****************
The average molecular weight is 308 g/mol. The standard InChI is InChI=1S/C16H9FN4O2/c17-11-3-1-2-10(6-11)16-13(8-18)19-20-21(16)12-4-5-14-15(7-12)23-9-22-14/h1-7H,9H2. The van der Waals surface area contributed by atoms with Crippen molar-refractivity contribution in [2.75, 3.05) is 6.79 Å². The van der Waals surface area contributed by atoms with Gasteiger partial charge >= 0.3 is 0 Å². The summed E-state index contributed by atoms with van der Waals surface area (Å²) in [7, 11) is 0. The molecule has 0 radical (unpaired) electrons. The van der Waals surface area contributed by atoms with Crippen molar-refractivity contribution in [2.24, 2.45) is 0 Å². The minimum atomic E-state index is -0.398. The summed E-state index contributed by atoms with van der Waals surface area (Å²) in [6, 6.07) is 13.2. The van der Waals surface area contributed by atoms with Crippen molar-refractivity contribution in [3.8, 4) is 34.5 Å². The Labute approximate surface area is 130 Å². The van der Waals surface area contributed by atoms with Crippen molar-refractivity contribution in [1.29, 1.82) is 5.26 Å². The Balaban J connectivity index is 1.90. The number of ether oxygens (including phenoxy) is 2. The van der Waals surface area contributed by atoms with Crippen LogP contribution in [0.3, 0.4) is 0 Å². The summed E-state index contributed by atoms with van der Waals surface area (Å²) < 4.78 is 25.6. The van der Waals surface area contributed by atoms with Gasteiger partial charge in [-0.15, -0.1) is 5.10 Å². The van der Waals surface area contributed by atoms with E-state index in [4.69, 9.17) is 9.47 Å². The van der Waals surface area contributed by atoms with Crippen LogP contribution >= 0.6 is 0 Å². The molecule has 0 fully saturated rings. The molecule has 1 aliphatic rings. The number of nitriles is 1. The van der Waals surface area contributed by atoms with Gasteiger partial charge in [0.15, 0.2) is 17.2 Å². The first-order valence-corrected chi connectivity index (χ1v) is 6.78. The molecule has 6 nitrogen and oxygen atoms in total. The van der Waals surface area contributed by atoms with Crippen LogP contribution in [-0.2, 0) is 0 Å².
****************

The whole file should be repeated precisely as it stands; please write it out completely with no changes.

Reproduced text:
The average molecular weight is 308 g/mol. The standard InChI is InChI=1S/C16H9FN4O2/c17-11-3-1-2-10(6-11)16-13(8-18)19-20-21(16)12-4-5-14-15(7-12)23-9-22-14/h1-7H,9H2. The van der Waals surface area contributed by atoms with Crippen molar-refractivity contribution in [2.75, 3.05) is 6.79 Å². The van der Waals surface area contributed by atoms with Gasteiger partial charge >= 0.3 is 0 Å². The summed E-state index contributed by atoms with van der Waals surface area (Å²) in [7, 11) is 0. The molecule has 0 radical (unpaired) electrons. The van der Waals surface area contributed by atoms with Crippen molar-refractivity contribution in [2.24, 2.45) is 0 Å². The minimum atomic E-state index is -0.398. The summed E-state index contributed by atoms with van der Waals surface area (Å²) in [6, 6.07) is 13.2. The van der Waals surface area contributed by atoms with Crippen molar-refractivity contribution in [3.8, 4) is 34.5 Å². The Labute approximate surface area is 130 Å². The van der Waals surface area contributed by atoms with Crippen molar-refractivity contribution in [1.29, 1.82) is 5.26 Å². The Balaban J connectivity index is 1.90. The number of ether oxygens (including phenoxy) is 2. The van der Waals surface area contributed by atoms with Crippen LogP contribution in [0.3, 0.4) is 0 Å². The summed E-state index contributed by atoms with van der Waals surface area (Å²) < 4.78 is 25.6. The van der Waals surface area contributed by atoms with Gasteiger partial charge in [-0.15, -0.1) is 5.10 Å². The van der Waals surface area contributed by atoms with E-state index in [4.69, 9.17) is 9.47 Å². The van der Waals surface area contributed by atoms with Crippen LogP contribution >= 0.6 is 0 Å². The molecule has 0 fully saturated rings. The molecule has 1 aliphatic rings. The number of nitriles is 1. The van der Waals surface area contributed by atoms with Gasteiger partial charge in [0.15, 0.2) is 17.2 Å². The first-order valence-corrected chi connectivity index (χ1v) is 6.78. The molecule has 6 nitrogen and oxygen atoms in total. The van der Waals surface area contributed by atoms with Crippen LogP contribution in [-0.2, 0) is 0 Å².